One situation that I've never found a good response to is when someone tells me how unhappy they are with their body art. As a person who has been tattooed and pierced for over twenty years, and who is still happy that way, I've had conversations over the years with people who were unhappy with their body art. And it always makes me wonder just how they got to be so dissatisfied and if there's more that can be done to avoid that.
The most awkward encounters are when I'm talking to someone in person and they show me their tattoos and say how much they don't like them anymore. There's nothing you can really say at that moment that is supportive or positive. But just what is it that people don't like about tattoo after a while or after many years? Sometimes it's because the person chose an image or symbol that was very important to a small portion of their life, but now that the particular time is past the design doesn't have meaning for them anymore. Often when people no longer like how a tattoo they have looks it's because they chose it to mark an impulsive time in their lives or to signify belonging to a group of friends or an activity that is no longer relevant to how they live or what they do.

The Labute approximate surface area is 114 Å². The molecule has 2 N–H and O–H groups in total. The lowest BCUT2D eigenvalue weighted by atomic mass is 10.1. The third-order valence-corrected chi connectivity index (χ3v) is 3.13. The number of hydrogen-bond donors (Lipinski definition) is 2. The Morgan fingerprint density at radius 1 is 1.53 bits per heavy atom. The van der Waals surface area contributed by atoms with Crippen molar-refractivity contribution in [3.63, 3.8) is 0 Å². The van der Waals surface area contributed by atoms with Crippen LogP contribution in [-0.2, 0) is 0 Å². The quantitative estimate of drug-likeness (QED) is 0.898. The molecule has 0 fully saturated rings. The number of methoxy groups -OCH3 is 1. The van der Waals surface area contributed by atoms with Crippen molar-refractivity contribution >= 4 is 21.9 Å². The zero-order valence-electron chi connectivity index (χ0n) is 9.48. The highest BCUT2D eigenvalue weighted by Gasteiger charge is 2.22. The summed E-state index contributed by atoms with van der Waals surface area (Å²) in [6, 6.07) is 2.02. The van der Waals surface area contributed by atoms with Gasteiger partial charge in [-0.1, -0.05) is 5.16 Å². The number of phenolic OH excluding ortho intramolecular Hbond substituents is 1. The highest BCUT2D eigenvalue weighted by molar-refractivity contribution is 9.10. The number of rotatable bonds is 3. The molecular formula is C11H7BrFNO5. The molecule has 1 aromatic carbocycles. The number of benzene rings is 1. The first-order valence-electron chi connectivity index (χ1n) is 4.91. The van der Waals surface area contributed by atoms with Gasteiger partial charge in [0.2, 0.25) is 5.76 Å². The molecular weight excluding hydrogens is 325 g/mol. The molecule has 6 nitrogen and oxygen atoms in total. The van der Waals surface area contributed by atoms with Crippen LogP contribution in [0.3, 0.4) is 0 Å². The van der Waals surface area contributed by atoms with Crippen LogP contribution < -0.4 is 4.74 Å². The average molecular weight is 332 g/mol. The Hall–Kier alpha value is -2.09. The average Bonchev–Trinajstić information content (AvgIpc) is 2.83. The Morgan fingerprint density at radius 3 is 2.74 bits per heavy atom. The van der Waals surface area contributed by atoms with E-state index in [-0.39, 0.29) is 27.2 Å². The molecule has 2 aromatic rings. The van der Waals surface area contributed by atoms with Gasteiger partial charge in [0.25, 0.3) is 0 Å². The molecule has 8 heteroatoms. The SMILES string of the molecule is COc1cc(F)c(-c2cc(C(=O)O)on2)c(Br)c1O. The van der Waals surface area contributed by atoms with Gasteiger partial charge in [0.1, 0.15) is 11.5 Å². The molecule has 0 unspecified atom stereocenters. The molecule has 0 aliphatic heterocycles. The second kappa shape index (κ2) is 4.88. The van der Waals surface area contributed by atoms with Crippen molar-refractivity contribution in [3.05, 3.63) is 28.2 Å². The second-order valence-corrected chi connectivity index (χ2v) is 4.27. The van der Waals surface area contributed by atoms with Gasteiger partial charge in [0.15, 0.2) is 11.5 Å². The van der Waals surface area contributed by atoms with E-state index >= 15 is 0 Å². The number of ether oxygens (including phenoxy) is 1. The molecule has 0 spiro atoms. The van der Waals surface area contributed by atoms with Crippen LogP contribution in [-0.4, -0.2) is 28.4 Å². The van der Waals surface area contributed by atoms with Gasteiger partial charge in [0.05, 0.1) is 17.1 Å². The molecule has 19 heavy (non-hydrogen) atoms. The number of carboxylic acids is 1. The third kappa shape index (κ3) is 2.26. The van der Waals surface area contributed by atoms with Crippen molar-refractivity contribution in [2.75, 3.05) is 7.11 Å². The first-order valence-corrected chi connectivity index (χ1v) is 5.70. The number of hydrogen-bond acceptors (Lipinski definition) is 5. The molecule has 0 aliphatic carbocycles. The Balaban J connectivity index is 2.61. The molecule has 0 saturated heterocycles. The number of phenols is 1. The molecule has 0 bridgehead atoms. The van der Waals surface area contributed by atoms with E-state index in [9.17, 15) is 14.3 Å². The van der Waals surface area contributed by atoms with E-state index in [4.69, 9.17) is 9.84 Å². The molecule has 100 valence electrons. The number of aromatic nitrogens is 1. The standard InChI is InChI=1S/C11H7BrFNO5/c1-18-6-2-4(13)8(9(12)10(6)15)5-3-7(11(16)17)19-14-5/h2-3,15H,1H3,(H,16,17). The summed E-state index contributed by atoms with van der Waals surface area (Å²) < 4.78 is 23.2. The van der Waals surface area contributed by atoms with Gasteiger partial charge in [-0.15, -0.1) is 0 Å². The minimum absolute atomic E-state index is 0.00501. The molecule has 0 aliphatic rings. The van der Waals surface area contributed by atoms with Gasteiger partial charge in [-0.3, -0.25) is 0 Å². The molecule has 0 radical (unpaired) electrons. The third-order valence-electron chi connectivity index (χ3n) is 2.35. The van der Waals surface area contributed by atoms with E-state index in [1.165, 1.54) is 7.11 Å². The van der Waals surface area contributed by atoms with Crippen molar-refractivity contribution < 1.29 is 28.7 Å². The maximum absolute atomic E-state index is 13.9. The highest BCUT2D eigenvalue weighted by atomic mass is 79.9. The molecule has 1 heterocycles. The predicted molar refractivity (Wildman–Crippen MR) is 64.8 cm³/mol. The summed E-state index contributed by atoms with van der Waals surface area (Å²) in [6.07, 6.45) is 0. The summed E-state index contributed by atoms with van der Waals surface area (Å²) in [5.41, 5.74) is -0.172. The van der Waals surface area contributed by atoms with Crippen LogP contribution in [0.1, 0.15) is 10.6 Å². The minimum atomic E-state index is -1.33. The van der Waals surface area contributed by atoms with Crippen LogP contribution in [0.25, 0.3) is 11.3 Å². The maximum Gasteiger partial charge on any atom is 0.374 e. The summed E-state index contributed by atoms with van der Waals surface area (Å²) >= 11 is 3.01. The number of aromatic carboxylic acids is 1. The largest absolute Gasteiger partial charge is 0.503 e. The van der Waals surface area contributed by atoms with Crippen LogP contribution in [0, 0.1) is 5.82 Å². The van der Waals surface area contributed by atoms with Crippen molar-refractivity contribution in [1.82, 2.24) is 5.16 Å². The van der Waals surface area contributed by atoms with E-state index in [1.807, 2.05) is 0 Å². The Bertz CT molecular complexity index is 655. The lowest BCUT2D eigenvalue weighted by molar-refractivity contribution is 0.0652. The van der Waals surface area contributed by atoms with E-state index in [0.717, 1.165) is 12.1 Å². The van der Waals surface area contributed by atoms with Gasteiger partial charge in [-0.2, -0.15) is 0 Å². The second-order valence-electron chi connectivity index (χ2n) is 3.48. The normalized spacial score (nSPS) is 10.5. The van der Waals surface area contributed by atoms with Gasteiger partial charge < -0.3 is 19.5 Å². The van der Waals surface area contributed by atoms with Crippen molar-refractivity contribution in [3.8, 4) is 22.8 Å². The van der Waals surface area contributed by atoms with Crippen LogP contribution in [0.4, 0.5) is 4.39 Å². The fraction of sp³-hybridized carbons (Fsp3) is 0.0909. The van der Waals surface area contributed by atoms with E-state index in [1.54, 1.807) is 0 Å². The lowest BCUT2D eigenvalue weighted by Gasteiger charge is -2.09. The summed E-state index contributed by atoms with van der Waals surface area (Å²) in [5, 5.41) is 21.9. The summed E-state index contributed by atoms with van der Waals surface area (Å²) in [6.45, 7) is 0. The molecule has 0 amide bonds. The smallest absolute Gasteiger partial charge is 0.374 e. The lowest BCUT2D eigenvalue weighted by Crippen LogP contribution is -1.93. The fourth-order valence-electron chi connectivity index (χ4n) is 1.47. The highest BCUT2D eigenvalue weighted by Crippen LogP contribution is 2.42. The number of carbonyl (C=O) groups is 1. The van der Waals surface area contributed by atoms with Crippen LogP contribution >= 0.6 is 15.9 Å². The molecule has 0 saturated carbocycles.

Sometimes people grow unhappy with the technical appearance of their body art. Tattoos soften in appearance with age, lines become less crisp, colors grow muted and they look less solid as the skin changes over time. If you didn't take care of your tattoos, like letting them get a lot of sun over the years, it can speed up the deterioration of their appearance. A tattoo that lined up precisely over taut muscles and a flat stomach in your early twenties will most likely be sitting on a slightly saggy and looser torso after twenty years. A few people who were sticklers for trying to find a cheaper tattoo artist when they were young learn that you get what you paid for as you get older.
Piercings are more forgiving over time, and many more people have successfully just taken out their nose or eyebrow piercings when they tired of them or felt they didn't fit anymore. The one situation that doesn't just reverse is when people stretch or gauge their ears. More often than not, these don't just tighten up and go back to small holes, especially if they've been stretched to very large sizes or had heavy jewelry worn for many years.
No matter what you do, it's important to realize that certain types of body art are very temporary (hair cuts and coloring) and that others are more likely to leave changes on your body for the rest of your life. No matter form of body art you choose to pursue, it's always important to think about the long-term, and look deep inside yourself before, during and after doing anything.